Salute to anti-racist champions

Reviewed by James Crafti

Documentary written and directed by Matt Norman
92 minutes

During the 1968 Mexico City Olympic Games, African-American athletes Tommie Smith and John Carlos gave the black-power salute on the Olympics medal podium having come first and third respectively in the 200-metre sprint. Next to them Australian Peter Norman wore a badge in solidarity with his US colleagues’ defiant expression of opposition to racist oppression. Directed by Peter Norman’s nephew Matt, Salute tells the story of how the three men came to be on that platform together and the consequences they faced for making their political statement.

In exploring this simple act of protest, Matt Norman delves into the personal lives of Smith and Carlos. Smith grew up up on a plantation that his family worked for a white master and Carlos lived in New York City’s black ghetto of Harlem. While not having personal experience of racist oppression, Peter Norman grew up in a poor working-class Australian community.

But the film isn’t simply a story about these three men. In order to fully explore the significance of their political protest action at the Olympic Games, Matt Norman gives an extremely broad overview of the political events leading up to the 1968 games — from the anti-colonial independence struggles in Algeria and Vietnam to the May-June student-worker revolt in France. The film also covers the civil rights movement in the US.

In order to create a full-length documentary out of a two-minute protest action, Norman borrows quite heavily from footage of other world events. This has led some critics to accuse him of “padding out” his film. This “padding” is often more dramatic than the central narrative itself, particularly the five minutes devoted to the student protests in Mexico during the lead-up to the Olympic Games. In these protests, hundreds of students were killed by the Mexican authorities. Salute indicates that the athletes and people around the world knew very little about what had happened, with the Mexican media trying to cover up the massacre and even denying that more then a few dozen had been killed.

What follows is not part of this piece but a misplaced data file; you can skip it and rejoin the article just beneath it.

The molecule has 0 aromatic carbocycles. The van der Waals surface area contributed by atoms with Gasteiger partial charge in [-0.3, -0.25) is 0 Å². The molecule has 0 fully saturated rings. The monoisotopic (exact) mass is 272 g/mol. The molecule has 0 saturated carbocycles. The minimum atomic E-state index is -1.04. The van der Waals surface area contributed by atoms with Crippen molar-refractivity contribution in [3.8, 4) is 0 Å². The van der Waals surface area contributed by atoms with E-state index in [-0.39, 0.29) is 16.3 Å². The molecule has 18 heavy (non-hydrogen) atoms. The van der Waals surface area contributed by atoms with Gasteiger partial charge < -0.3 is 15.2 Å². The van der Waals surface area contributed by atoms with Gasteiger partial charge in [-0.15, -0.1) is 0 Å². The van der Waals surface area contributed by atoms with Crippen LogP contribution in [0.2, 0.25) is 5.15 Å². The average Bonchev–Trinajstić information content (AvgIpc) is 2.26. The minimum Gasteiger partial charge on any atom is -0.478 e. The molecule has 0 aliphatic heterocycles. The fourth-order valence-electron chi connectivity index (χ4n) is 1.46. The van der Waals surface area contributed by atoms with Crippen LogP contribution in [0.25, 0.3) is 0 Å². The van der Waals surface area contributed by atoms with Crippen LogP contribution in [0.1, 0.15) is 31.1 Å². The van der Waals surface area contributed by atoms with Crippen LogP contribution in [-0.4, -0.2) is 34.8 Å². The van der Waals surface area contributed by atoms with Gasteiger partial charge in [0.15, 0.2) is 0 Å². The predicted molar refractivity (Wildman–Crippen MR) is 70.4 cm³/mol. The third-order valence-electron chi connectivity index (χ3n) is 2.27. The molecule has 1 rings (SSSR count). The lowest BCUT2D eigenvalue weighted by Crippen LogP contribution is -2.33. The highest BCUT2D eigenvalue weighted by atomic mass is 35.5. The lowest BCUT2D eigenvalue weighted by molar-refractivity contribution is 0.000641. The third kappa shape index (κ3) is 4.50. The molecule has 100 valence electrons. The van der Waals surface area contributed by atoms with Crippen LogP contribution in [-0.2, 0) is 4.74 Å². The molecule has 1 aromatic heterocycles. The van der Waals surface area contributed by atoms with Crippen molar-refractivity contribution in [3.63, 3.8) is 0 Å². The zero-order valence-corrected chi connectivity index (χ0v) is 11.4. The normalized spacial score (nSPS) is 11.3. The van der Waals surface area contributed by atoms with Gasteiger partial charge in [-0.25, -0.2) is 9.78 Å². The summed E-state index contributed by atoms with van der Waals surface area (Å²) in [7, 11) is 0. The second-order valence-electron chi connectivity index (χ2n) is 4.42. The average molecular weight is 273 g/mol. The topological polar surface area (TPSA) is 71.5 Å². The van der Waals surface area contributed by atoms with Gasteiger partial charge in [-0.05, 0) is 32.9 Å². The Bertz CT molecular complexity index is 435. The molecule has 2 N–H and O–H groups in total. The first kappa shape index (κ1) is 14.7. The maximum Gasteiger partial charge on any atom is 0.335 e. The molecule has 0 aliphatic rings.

With each passing section of the film, I kept feeling a burning desire to check out more documentaries about events peripheral to the film’s main story. From the African anti-colonial movement to the life history of Avery Brundage, the International Olympic Committee president who banned Smith and Carlos from participating in future Olympic games, so much was alluded to but left unexplored.

The film refers to Brundage as the US Olympic Committee (USOC) president who opposed boycotting the 1936 Olympics in Nazi Germany after the host country excluded its Jewish athletes from participating. Brundage is said to have sought to have the US team’s only two Jewish athletes dropped from going to Berlin.

Each revelation creates a greater tapestry from which an audience can appreciate the bravery of Smith, Carlos and Norman. By the time the three head to the podium to receive their medals, you believe their comments that they felt like they could have been killed for their action on the podium. The events which followed their on-field protest, while not that dramatic, are still shocking and in stark contrast to the usual public feting of athletes as national heroes.